Finding ways to breathe life into a well-worn genre like infection horror can be a daunting task, especially when The Walking Dead and its shambling corpses have dominated both the world of comic books and television for the better part of a decade. With Spread, created by Justin Jordan and Kyle Strahm, horror fans were delivered a series that wore its influences on its sleeve while never aiming to reinvent the wheel. The series' final issue delivered on both fronts, offering audiences buckets of blood and grotesque sci-fi atrocities despite not pushing the story into unexpected territory.
The first issue of Spread introduced readers to a familiar horror premise: an infection has begun, well, infecting humanity, turning its victims into unrecognizable beasts. Rather than something recognizable or easily defined, the infected would merely become part of "The Spread," which are mutated beasts that appear part animal, part human, and all horrific. The only hope for humanity rests in the saliva of a baby, nicknamed "Hope," who came into the guardianship of a gruff badass, nicknamed for the word he most often said, "No."
The series' biggest villain, Ravello, has gone from the Negan-
It came as no surprise that Hope survives the entire ordeal, as she introduces herself in the first issue as the series' narrator. No matter what our heroes faced throughout the series, the stakes always felt somewhat low, as we knew that the character would survive. That isn't to say it's been without its surprises, from revealing No's actual name and offering readers a modicum of his humanity to unexpected deaths, but you always had the feeling the human race would prevail.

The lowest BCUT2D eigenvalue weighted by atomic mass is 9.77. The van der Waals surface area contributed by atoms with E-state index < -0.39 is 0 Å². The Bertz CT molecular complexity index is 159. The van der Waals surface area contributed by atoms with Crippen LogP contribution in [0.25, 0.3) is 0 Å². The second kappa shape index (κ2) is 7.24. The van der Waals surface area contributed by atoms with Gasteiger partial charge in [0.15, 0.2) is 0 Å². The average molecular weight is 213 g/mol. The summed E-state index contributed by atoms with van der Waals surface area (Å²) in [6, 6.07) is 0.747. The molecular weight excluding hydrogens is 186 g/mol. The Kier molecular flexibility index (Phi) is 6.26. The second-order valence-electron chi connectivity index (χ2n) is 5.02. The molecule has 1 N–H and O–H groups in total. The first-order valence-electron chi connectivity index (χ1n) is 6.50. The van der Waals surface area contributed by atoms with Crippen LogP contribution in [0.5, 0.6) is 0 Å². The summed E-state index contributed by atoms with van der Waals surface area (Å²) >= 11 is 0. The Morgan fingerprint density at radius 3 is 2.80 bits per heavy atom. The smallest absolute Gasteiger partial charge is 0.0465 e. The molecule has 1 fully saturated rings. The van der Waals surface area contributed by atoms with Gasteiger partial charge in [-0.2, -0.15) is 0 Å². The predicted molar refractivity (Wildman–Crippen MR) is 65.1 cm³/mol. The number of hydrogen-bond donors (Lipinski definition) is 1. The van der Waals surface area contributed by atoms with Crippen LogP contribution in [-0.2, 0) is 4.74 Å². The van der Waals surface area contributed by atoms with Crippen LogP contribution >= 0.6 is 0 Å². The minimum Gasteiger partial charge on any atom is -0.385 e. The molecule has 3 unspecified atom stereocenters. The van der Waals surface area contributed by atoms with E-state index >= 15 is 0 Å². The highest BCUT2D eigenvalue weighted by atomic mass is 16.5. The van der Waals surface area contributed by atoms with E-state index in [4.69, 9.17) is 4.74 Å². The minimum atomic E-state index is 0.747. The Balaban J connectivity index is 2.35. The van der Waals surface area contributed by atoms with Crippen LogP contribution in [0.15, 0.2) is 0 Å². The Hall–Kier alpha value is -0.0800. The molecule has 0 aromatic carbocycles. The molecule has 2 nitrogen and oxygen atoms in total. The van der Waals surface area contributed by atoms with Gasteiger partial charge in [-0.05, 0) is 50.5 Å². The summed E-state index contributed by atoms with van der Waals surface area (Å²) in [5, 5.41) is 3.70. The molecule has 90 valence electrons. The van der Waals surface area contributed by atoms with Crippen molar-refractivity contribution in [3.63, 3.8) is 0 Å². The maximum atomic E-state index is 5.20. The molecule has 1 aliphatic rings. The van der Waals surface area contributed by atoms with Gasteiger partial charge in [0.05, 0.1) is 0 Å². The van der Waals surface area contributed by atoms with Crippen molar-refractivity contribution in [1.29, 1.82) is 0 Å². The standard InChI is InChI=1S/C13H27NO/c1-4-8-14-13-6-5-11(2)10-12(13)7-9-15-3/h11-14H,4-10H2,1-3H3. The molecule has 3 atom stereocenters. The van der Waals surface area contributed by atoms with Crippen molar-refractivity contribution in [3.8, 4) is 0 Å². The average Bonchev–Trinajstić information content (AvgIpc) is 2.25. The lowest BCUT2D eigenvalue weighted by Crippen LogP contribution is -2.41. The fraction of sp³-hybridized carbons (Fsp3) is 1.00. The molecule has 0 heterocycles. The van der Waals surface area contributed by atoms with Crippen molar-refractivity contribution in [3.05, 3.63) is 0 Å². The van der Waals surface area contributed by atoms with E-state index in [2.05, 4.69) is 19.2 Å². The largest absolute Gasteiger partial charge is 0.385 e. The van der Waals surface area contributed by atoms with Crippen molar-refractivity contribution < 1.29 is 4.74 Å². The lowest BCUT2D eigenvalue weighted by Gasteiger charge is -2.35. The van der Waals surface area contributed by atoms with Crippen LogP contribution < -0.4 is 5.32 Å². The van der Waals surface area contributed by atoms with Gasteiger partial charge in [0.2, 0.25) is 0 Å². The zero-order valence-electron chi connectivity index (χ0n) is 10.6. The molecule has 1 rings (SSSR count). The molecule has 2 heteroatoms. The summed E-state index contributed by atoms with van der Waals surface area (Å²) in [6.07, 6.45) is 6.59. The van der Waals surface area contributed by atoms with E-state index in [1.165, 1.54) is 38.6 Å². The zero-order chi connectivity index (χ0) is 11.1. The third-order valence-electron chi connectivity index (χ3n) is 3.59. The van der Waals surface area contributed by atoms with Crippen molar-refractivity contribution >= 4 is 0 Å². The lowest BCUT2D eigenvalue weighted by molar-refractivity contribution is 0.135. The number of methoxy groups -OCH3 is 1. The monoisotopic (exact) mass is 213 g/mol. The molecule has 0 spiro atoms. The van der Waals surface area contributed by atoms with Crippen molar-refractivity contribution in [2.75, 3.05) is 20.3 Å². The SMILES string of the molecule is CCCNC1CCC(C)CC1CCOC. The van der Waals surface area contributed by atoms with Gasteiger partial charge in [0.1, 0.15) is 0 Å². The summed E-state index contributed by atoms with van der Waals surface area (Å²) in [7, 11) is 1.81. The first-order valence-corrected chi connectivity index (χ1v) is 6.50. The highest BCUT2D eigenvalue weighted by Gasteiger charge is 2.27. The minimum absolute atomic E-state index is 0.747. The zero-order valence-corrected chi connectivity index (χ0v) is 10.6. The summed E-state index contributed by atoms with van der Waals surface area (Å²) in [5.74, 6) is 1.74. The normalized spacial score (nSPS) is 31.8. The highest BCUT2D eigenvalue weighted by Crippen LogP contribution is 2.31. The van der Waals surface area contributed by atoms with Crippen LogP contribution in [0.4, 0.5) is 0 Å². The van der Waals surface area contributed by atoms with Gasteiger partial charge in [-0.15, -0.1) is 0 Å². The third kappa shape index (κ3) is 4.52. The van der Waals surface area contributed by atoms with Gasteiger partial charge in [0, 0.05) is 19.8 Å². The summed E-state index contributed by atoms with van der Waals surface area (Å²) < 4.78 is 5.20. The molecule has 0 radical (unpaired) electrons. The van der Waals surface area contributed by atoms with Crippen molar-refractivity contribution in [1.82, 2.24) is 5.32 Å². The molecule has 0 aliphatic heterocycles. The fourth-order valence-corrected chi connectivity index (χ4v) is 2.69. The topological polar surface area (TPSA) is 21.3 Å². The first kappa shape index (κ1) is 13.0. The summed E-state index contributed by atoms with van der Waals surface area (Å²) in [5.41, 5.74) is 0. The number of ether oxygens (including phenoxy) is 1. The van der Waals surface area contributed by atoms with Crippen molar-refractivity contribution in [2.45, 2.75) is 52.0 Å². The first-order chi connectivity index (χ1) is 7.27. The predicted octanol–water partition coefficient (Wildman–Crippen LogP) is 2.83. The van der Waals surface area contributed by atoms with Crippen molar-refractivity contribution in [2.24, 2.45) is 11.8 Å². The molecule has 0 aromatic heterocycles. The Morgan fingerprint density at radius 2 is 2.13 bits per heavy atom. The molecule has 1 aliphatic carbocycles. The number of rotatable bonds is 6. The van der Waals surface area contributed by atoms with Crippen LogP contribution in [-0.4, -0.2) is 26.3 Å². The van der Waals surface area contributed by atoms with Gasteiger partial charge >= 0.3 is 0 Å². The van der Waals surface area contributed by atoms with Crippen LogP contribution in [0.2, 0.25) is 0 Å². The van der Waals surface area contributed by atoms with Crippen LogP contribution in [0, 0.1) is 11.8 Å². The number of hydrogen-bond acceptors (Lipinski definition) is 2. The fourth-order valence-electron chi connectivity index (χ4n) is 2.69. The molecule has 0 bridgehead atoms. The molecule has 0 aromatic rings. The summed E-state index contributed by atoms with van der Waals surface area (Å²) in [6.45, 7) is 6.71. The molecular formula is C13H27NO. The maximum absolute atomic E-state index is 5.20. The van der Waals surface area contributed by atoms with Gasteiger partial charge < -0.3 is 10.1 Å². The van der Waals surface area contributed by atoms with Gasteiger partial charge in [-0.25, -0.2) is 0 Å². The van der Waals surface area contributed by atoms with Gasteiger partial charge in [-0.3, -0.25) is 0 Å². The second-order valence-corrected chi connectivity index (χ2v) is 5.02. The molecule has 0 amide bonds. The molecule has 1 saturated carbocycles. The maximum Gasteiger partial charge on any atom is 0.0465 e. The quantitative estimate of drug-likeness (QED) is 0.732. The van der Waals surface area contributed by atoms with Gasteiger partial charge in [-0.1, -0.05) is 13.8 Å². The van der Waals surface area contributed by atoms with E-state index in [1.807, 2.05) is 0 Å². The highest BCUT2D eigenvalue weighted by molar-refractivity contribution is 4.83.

One reason that horror fans never grow tired of seeing stories that pit humanity against their potential demise is that they offer the escapism of living in a world where you don't have to think about social media or working a 9-to-5 job anymore, while often offering up critique about what would happen to our society were we faced with the apocalypse. Spread delivered on that escapism, yet never offered much in the way of a deeper narrative. Were this the intention of the creators, to merely offer audiences a fun and bloody story, then they absolutely made good on that promise, while some readers might wish that they had been given something meatier to chew on.
Since the first issue, the biggest strength of Spread has been its horrifying monsters, which are clearly inspired by the works of John Carpenter's The Thing. The bright red beasts always popped against the relatively muted colors of the decaying world, regularly leaving readers with creatures so hideous you could almost touch the page and feel their mucus-covered flesh. Strahm and John Bivens worked together on this issue's art, utilizing both of their abilities to their full potential for another visual feast.
Looking back on the series, which ultimately felt like a Logan-
The final issue gives audiences a handful of somewhat surprising moments that satisfy by doubling down on what we've grown to love about the book: gnarly-as-hell monsters tearing people's bodies apart.
Published by Image Comics
On March 7, 2018
Written by Justin Jordan0comments
Art by John Bivens & Kyle Strahm
Colors by Felipe Sobreiro